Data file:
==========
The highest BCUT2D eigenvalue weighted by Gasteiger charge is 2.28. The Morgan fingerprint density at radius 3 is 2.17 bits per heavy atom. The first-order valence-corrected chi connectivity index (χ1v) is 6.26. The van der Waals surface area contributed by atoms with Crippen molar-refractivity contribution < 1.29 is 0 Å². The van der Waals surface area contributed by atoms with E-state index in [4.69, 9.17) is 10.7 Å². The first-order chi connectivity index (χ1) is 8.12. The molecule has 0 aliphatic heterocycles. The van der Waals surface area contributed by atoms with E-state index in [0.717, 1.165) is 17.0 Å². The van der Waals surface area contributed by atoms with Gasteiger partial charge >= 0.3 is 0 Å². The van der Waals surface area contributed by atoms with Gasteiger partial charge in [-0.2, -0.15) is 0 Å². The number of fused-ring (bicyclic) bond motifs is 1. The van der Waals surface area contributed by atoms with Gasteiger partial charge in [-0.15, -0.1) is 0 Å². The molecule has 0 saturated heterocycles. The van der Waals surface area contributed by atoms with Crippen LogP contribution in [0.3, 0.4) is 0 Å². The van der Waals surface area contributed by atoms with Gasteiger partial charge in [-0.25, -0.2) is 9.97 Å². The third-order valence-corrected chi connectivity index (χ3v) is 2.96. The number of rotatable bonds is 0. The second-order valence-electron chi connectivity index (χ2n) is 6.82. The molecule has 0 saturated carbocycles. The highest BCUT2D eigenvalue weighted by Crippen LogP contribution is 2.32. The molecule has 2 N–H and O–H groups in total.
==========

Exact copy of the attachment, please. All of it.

The highest BCUT2D eigenvalue weighted by Gasteiger charge is 2.28. The Morgan fingerprint density at radius 3 is 2.17 bits per heavy atom. The first-order valence-corrected chi connectivity index (χ1v) is 6.26. The van der Waals surface area contributed by atoms with Crippen molar-refractivity contribution < 1.29 is 0 Å². The van der Waals surface area contributed by atoms with E-state index in [4.69, 9.17) is 10.7 Å². The first-order chi connectivity index (χ1) is 8.12. The molecule has 0 aliphatic heterocycles. The van der Waals surface area contributed by atoms with E-state index in [0.717, 1.165) is 17.0 Å². The van der Waals surface area contributed by atoms with Gasteiger partial charge >= 0.3 is 0 Å². The van der Waals surface area contributed by atoms with Gasteiger partial charge in [-0.2, -0.15) is 0 Å². The number of fused-ring (bicyclic) bond motifs is 1. The van der Waals surface area contributed by atoms with Gasteiger partial charge in [-0.15, -0.1) is 0 Å². The molecule has 0 saturated heterocycles. The van der Waals surface area contributed by atoms with Crippen LogP contribution in [0.3, 0.4) is 0 Å². The van der Waals surface area contributed by atoms with Gasteiger partial charge in [-0.25, -0.2) is 9.97 Å². The third-order valence-corrected chi connectivity index (χ3v) is 2.96. The number of rotatable bonds is 0. The second-order valence-electron chi connectivity index (χ2n) is 6.82. The molecule has 0 saturated carbocycles. The highest BCUT2D eigenvalue weighted by Crippen LogP contribution is 2.32. The molecule has 2 N–H and O–H groups in total.